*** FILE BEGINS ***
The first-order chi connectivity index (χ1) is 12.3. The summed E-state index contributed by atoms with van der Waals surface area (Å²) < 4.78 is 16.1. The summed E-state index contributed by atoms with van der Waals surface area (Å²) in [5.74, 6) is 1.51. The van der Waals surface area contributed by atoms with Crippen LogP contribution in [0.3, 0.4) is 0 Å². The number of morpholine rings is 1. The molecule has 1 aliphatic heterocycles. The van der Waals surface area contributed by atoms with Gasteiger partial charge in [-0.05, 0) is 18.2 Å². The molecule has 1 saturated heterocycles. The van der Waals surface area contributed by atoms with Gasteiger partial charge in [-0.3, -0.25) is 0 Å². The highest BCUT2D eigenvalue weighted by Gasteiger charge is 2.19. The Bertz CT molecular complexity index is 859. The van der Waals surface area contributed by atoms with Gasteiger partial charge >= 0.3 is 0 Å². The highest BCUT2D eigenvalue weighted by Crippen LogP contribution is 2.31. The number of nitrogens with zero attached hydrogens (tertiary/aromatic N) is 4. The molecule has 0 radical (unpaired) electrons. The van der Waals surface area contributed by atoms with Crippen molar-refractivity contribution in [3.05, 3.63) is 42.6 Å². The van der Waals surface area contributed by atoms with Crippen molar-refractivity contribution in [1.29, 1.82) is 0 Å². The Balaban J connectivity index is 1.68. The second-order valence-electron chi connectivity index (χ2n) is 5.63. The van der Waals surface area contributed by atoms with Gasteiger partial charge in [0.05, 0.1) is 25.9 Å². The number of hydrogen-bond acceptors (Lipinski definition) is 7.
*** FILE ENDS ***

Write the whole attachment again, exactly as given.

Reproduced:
The first-order chi connectivity index (χ1) is 12.3. The summed E-state index contributed by atoms with van der Waals surface area (Å²) < 4.78 is 16.1. The summed E-state index contributed by atoms with van der Waals surface area (Å²) in [5.74, 6) is 1.51. The van der Waals surface area contributed by atoms with Crippen LogP contribution in [0.3, 0.4) is 0 Å². The number of morpholine rings is 1. The molecule has 1 aliphatic heterocycles. The van der Waals surface area contributed by atoms with Gasteiger partial charge in [-0.05, 0) is 18.2 Å². The molecule has 1 saturated heterocycles. The van der Waals surface area contributed by atoms with Gasteiger partial charge in [-0.3, -0.25) is 0 Å². The highest BCUT2D eigenvalue weighted by Gasteiger charge is 2.19. The Bertz CT molecular complexity index is 859. The van der Waals surface area contributed by atoms with Gasteiger partial charge >= 0.3 is 0 Å². The highest BCUT2D eigenvalue weighted by Crippen LogP contribution is 2.31. The number of nitrogens with zero attached hydrogens (tertiary/aromatic N) is 4. The molecule has 0 radical (unpaired) electrons. The van der Waals surface area contributed by atoms with Crippen molar-refractivity contribution in [3.05, 3.63) is 42.6 Å². The van der Waals surface area contributed by atoms with Crippen molar-refractivity contribution in [1.29, 1.82) is 0 Å². The Balaban J connectivity index is 1.68. The second-order valence-electron chi connectivity index (χ2n) is 5.63. The van der Waals surface area contributed by atoms with Gasteiger partial charge in [0.05, 0.1) is 25.9 Å². The number of hydrogen-bond acceptors (Lipinski definition) is 7.